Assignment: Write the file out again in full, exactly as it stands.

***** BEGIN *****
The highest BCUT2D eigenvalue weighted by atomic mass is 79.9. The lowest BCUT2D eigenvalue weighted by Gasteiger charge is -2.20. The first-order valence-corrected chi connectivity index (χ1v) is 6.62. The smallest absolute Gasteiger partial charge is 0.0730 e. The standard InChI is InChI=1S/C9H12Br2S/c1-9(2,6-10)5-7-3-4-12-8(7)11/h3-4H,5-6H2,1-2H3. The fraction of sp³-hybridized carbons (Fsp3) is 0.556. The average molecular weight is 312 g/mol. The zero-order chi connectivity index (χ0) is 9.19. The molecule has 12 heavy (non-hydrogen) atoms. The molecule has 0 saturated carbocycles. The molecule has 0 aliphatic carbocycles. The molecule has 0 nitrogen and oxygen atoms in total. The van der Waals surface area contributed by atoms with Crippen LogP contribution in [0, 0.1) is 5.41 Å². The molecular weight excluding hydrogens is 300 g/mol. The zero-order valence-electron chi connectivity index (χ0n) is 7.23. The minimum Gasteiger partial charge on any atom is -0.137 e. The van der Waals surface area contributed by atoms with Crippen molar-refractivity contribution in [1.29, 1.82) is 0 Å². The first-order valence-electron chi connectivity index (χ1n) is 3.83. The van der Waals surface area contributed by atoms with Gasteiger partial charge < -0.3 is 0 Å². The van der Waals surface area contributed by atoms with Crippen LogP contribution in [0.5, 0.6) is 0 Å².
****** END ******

The highest BCUT2D eigenvalue weighted by atomic mass is 79.9. The lowest BCUT2D eigenvalue weighted by Gasteiger charge is -2.20. The first-order valence-corrected chi connectivity index (χ1v) is 6.62. The smallest absolute Gasteiger partial charge is 0.0730 e. The standard InChI is InChI=1S/C9H12Br2S/c1-9(2,6-10)5-7-3-4-12-8(7)11/h3-4H,5-6H2,1-2H3. The fraction of sp³-hybridized carbons (Fsp3) is 0.556. The average molecular weight is 312 g/mol. The zero-order chi connectivity index (χ0) is 9.19. The molecule has 12 heavy (non-hydrogen) atoms. The molecule has 0 saturated carbocycles. The molecule has 0 aliphatic carbocycles. The molecule has 0 nitrogen and oxygen atoms in total. The van der Waals surface area contributed by atoms with Crippen LogP contribution in [0, 0.1) is 5.41 Å². The molecular weight excluding hydrogens is 300 g/mol. The zero-order valence-electron chi connectivity index (χ0n) is 7.23. The minimum Gasteiger partial charge on any atom is -0.137 e. The van der Waals surface area contributed by atoms with Crippen molar-refractivity contribution in [1.29, 1.82) is 0 Å². The first-order valence-electron chi connectivity index (χ1n) is 3.83. The van der Waals surface area contributed by atoms with Gasteiger partial charge < -0.3 is 0 Å². The van der Waals surface area contributed by atoms with Crippen LogP contribution in [0.5, 0.6) is 0 Å².